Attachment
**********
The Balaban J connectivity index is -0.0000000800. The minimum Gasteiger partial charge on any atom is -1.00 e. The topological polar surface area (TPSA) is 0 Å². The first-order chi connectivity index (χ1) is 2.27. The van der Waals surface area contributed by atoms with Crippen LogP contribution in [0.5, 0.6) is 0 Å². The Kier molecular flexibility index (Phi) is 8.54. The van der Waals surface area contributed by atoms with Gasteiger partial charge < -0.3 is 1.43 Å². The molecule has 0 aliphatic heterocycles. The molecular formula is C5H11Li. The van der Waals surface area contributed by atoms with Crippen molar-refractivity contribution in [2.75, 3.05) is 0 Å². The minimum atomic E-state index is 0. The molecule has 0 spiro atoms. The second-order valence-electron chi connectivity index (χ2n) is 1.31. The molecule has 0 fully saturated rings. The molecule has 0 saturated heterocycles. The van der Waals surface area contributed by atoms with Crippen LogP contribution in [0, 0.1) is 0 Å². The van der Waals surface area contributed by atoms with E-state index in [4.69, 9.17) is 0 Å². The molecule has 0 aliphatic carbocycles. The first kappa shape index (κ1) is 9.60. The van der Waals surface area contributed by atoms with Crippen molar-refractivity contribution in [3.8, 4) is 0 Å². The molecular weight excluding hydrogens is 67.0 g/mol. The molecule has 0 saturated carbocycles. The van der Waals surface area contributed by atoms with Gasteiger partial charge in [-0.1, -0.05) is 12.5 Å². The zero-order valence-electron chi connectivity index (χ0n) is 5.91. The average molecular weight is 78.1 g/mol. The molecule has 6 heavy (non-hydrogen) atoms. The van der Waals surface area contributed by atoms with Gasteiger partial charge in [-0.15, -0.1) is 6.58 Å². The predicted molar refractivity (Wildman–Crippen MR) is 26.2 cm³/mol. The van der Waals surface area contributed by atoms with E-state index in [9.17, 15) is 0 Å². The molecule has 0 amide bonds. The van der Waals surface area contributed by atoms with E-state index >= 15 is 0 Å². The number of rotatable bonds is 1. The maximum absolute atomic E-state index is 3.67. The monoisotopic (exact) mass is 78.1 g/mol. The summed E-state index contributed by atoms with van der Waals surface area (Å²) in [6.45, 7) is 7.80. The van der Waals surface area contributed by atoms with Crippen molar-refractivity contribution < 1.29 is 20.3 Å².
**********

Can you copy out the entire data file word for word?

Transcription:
The Balaban J connectivity index is -0.0000000800. The minimum Gasteiger partial charge on any atom is -1.00 e. The topological polar surface area (TPSA) is 0 Å². The first-order chi connectivity index (χ1) is 2.27. The van der Waals surface area contributed by atoms with Crippen LogP contribution in [0.5, 0.6) is 0 Å². The Kier molecular flexibility index (Phi) is 8.54. The van der Waals surface area contributed by atoms with Gasteiger partial charge < -0.3 is 1.43 Å². The molecule has 0 aliphatic heterocycles. The molecular formula is C5H11Li. The van der Waals surface area contributed by atoms with Crippen molar-refractivity contribution in [2.75, 3.05) is 0 Å². The minimum atomic E-state index is 0. The molecule has 0 spiro atoms. The second-order valence-electron chi connectivity index (χ2n) is 1.31. The molecule has 0 fully saturated rings. The molecule has 0 saturated heterocycles. The van der Waals surface area contributed by atoms with Crippen LogP contribution in [0, 0.1) is 0 Å². The van der Waals surface area contributed by atoms with E-state index in [4.69, 9.17) is 0 Å². The molecule has 0 aliphatic carbocycles. The first kappa shape index (κ1) is 9.60. The van der Waals surface area contributed by atoms with Crippen molar-refractivity contribution in [3.8, 4) is 0 Å². The molecular weight excluding hydrogens is 67.0 g/mol. The molecule has 0 saturated carbocycles. The van der Waals surface area contributed by atoms with Gasteiger partial charge in [-0.1, -0.05) is 12.5 Å². The zero-order valence-electron chi connectivity index (χ0n) is 5.91. The average molecular weight is 78.1 g/mol. The molecule has 6 heavy (non-hydrogen) atoms. The van der Waals surface area contributed by atoms with Gasteiger partial charge in [-0.15, -0.1) is 6.58 Å². The predicted molar refractivity (Wildman–Crippen MR) is 26.2 cm³/mol. The van der Waals surface area contributed by atoms with E-state index in [9.17, 15) is 0 Å². The molecule has 0 amide bonds. The van der Waals surface area contributed by atoms with E-state index >= 15 is 0 Å². The number of rotatable bonds is 1. The maximum absolute atomic E-state index is 3.67. The monoisotopic (exact) mass is 78.1 g/mol. The summed E-state index contributed by atoms with van der Waals surface area (Å²) in [6.45, 7) is 7.80. The van der Waals surface area contributed by atoms with Crippen molar-refractivity contribution < 1.29 is 20.3 Å².